The ECDC notice (dated December 2) specifically specifies that "the evidence from the initial cases is limited", but "suggests" that the Omicron variant may be associated with greater transmissibility than the Delta variant, "although there is still a need for it. more robust evidence ”. It further says that there are "considerable uncertainties" regarding the effectiveness of the vaccine, the risk of reinfection and other properties. Under these conditions, set the probability that the variant will be installed in Europe as “high”. It also indicates that the severity of disease in Omicron variant virus infections remains "highly uncertain" and that there are serious concerns about whether it could significantly reduce the effectiveness of the vaccine. Given that the effects of the Delta variant are still faced in many European countries, the ECDC indicates that the impact of an Omicron spread could be “very high”. Therefore, "based on the information currently available and considering the high level of uncertainty, the total risk for European countries is set at high or very high", concludes the ECDC. Of course, it is noted that for now there are no serious cases or deaths detected by Ómicron. That is to say, it is the unknowns that put on guard, not the evidence.

When can we have more clarity?

Scientists estimate that there may be more certainties within two weeks. Uncertainty is an invitation not to raise our guard, to continue to maintain protection guidelines and to be cautious. But countries, especially those hit by the latest wave, have been quick to put up firewalls. There are optimistic signs: Vaccine manufacturers have pointed out that if Ómicron could overcome the barriers of current immunization, they could alter future doses to combat it. It is also believed that the type of mutations should not affect treatments in the experimental phase and that they aim to reduce hospitalizations and deaths.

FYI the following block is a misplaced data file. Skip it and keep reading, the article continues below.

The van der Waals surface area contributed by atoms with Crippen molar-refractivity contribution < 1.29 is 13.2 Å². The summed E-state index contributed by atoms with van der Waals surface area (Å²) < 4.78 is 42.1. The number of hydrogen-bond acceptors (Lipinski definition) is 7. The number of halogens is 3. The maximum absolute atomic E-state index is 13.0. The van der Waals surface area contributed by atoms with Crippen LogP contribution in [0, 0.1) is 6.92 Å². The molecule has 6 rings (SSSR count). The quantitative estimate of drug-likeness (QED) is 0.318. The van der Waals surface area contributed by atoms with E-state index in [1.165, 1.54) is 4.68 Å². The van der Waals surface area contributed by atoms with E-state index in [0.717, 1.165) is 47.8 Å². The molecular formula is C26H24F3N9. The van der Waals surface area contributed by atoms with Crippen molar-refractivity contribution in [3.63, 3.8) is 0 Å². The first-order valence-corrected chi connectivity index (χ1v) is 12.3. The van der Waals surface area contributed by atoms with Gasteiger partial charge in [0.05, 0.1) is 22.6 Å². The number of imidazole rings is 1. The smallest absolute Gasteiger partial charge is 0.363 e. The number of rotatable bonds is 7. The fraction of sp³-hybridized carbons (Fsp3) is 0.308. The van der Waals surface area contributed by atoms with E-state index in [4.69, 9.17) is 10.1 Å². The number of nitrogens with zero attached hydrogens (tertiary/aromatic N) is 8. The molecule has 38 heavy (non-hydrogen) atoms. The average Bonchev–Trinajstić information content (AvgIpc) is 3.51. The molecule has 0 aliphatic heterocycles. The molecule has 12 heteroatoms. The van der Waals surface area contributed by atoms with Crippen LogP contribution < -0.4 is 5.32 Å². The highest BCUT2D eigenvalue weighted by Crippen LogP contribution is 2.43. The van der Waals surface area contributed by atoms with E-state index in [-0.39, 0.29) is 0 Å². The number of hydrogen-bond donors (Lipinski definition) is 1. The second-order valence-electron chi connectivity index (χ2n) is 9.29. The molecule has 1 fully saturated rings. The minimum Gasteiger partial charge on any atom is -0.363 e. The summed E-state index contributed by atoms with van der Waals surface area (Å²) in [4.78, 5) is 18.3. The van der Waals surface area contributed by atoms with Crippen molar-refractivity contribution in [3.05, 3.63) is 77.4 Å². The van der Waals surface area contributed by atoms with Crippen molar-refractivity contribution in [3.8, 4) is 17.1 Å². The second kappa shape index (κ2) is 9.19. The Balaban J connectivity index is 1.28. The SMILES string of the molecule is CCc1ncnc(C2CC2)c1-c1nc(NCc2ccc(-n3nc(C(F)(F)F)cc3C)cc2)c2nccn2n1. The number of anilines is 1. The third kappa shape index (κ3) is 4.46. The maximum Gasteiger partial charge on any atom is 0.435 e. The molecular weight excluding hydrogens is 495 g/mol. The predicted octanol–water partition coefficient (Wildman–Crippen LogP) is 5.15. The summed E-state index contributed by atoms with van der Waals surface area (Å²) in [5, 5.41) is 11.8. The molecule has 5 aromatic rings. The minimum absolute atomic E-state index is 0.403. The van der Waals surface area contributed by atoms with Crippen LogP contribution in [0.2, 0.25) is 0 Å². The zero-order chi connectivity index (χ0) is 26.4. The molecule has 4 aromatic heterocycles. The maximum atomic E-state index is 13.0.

Why are we exposed to so many more future variants?

Remember that virus mutations are random and happen, it is true that in a very small percentage, each time it replicates. But a single virus that infects a human can make on the order of 100,000 copies. An article published last June in the academic journal PNAS estimated that in each patient infected with covid, at the peak of the disease, there may be between 1,000 and 100,000 million viruses. And it is estimated that approximately one mutation occurs every 200,000 infections and that one of them settles in the world every day. The sum of mutations in each lineage would be three per month, with which there is a certain risk that new variants will appear. And that risk increases if the circulation of the virus continues to be high, with a high number of infections. The vaccine is effective, but the percentage of vaccinated people is very low in less developed countries. Hence, the WHO warns of the importance of extending this campaign and recalls that the battle against the virus is global; No country can be taken for granted, even if it has a high vaccination, as long as there are territories in which new variants can be generated that, in the end, will eventually reach any other corner of the planet.